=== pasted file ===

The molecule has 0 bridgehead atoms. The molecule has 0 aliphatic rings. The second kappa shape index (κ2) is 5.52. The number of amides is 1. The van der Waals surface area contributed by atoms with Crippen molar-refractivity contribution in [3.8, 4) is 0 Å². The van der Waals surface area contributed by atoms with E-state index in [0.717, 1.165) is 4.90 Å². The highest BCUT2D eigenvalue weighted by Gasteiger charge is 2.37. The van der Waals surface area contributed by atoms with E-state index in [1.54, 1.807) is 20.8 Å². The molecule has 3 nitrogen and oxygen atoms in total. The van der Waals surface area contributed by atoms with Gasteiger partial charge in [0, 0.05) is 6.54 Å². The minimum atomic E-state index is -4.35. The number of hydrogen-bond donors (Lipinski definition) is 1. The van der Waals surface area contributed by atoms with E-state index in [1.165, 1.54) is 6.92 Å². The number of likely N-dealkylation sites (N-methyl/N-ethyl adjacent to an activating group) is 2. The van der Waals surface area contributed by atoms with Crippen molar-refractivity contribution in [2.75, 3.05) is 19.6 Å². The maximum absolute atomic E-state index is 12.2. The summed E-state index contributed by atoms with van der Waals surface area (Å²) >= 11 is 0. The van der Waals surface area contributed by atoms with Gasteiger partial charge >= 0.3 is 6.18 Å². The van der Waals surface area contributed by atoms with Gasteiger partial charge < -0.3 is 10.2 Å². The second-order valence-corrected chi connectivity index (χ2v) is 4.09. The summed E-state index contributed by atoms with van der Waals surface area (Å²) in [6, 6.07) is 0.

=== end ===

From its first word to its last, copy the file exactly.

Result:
The molecule has 0 bridgehead atoms. The molecule has 0 aliphatic rings. The second kappa shape index (κ2) is 5.52. The number of amides is 1. The van der Waals surface area contributed by atoms with Crippen molar-refractivity contribution in [3.8, 4) is 0 Å². The van der Waals surface area contributed by atoms with E-state index in [0.717, 1.165) is 4.90 Å². The highest BCUT2D eigenvalue weighted by Gasteiger charge is 2.37. The van der Waals surface area contributed by atoms with E-state index in [1.54, 1.807) is 20.8 Å². The molecule has 3 nitrogen and oxygen atoms in total. The van der Waals surface area contributed by atoms with Gasteiger partial charge in [0, 0.05) is 6.54 Å². The minimum atomic E-state index is -4.35. The number of hydrogen-bond donors (Lipinski definition) is 1. The van der Waals surface area contributed by atoms with E-state index in [1.165, 1.54) is 6.92 Å². The number of likely N-dealkylation sites (N-methyl/N-ethyl adjacent to an activating group) is 2. The van der Waals surface area contributed by atoms with Crippen molar-refractivity contribution in [2.75, 3.05) is 19.6 Å². The maximum absolute atomic E-state index is 12.2. The summed E-state index contributed by atoms with van der Waals surface area (Å²) >= 11 is 0. The van der Waals surface area contributed by atoms with Gasteiger partial charge >= 0.3 is 6.18 Å². The van der Waals surface area contributed by atoms with Gasteiger partial charge < -0.3 is 10.2 Å². The second-order valence-corrected chi connectivity index (χ2v) is 4.09. The summed E-state index contributed by atoms with van der Waals surface area (Å²) in [6, 6.07) is 0.